Clinton ended up as Obama's Secretary of State, so on Aug. 3, her husband Bill--no slouch in the high-stakes-diplomacy department--flew to Pyongyang to execute Obama's strategy. On Aug. 4, after meeting with Kim, he took Lee and Ling home to California.

The greenroom generals of the neoconservative movement cried appeasement, their instinctive reaction to contact with thugs who are not our thugs. But you don't have to be part of the bombs-away brigade to wonder whether we should be giving lying maniacs what they want. It isn't going to stop their lying or their mania, and it makes us look hypocritical.

But hypocrisy is part of diplomacy. Refusing to engage with vicious nutcases like Kim can feel virtuous, but tarring our enemies as irredeemable warmongers can be self-fulfilling. We can't wish North Korea off the map, and it's a good sign that Kim was rational enough to modify his behavior to get what he wanted; it's an even better sign that he wanted to talk to us. This week, at least, the saber rattlers who claim there's never anything to gain from talking to rogue states should tell that to the families of Euna Lee and Laura Ling.”—Time Magazine, 17 August, page 11>
Incidentally, this Time Magazine greenroom-containing article was written by Michael Grunwald (‘green forest’ in German if we ignore the missing umlaut on the ‘u’) and commented upon by yours truly of the bastardized German version by way of Hungary – that’s a lotta green!

Anyway, for a better discussion of the uncertain origin of GREEN ROOM / GREENROOM than I provided back in my above 2003 posting, see Michael Quinion’s excellent World Wide Words words article here.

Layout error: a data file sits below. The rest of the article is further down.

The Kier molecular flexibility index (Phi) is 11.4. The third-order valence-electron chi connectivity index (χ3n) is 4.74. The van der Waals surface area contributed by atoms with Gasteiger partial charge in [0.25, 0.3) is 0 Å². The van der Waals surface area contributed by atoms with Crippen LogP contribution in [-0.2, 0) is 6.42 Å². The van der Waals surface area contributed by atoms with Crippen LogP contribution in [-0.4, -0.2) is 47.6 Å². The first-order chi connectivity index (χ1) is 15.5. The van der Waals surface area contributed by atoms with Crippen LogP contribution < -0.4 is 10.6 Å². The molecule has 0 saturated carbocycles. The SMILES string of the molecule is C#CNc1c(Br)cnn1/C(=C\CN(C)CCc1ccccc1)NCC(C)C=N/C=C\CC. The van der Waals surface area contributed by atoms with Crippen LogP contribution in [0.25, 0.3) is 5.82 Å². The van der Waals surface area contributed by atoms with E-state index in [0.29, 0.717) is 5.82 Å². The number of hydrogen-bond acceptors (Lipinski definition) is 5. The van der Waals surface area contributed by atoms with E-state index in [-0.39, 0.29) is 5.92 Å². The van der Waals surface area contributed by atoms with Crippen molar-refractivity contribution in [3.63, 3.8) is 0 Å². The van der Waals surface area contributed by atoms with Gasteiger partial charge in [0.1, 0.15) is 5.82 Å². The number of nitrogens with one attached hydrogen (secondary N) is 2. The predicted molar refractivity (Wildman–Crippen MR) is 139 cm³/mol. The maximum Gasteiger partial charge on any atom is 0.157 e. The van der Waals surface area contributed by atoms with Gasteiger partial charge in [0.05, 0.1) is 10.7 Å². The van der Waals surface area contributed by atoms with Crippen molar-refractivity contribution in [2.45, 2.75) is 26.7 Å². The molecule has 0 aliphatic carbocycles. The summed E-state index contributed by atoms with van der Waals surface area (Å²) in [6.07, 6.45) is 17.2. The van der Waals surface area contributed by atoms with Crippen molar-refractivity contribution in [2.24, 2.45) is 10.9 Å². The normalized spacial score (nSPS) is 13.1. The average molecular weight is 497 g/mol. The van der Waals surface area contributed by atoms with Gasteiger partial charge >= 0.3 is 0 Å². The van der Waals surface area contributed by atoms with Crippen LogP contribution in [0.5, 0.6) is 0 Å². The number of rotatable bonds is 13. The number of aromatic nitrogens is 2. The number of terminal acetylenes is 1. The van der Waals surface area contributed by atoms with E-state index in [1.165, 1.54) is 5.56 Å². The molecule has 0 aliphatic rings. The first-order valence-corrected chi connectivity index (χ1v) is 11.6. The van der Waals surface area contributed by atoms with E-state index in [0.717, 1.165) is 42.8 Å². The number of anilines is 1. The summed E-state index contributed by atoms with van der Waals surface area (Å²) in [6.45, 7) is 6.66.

Upon first seeing ‘GREENROOM GENERALS’ above, which I took to be a disparaging remark describing real generals who were in the waiting room and not where the action was, I got to wondering how many U.S. generals this could include. A retired general might have seen combat, so this wouldn’t be fair to him. And then how many neoconservative generals on active duty could there be? But then the light bulb finally went on and I realized that the GREENROOM GENERALS they were referring to were what are usually called ARMCHAIR GENERALS, which are not generals at all. And hey! That’s a pretty nifty variation. I like it!

I did a quick search and found no hits for GREENROOM GENERAL, so it's possible that good old Gruenwald just made it up himself.

For those unfamiliar with the expression ARMCHAIR GENERAL, I provide the following excellent description, which nicely nails it on the head:

PICTURESQUE EXPRESSIONS by Laurence Urdang

ARMCHAIR GENERAL: A person removed from a given situation who thinks he could do a better job of directing it than those actually in charge. Although the phrase armchair general did not come into popular usage until World War II, similar combination forms (armchair politician, armchair strategist, armchair critic) have been in existence since 1858, with armchair clearly connoting a position of comfort and relaxation, remote from the hurly-burly or pressures attendant on those who must act [[add armchair quarterback as a newer addition to the list]]. Consequentially, the term carries the negative implications of an ivory-tower theorizer, speculator, or academician—one ignorant of practical realities, and observer rather than a doer.
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My life wouldn’t be complete unless I provided a few quotes to illustrate how the expression is used – and it can’t be GREENROOM GENERAL because I couldn’t find any. So, what I take to be its synonym, ARMCHAIR GENERAL, will have to be its stand-in:
<1901 “A [[London]] circular . . . has the following with reference to . . . British Railways: . . . Much has been heard lately of American methods of working. Unattached railway managers, if one may judge from the columns of the newspapers, are as plentiful as the armchair Generals who can give points to Lord Kitchner [[British Field Marshal]].”—New York Times, 24 November, page WF4>

<1939 “Gort is far from an ‘armchair general.’ In the World War he won the Victoria Cross and in his four rows of decorations he wears the Distinguished Service Medal . . .”—Los Angeles Times, 18 October, page 3>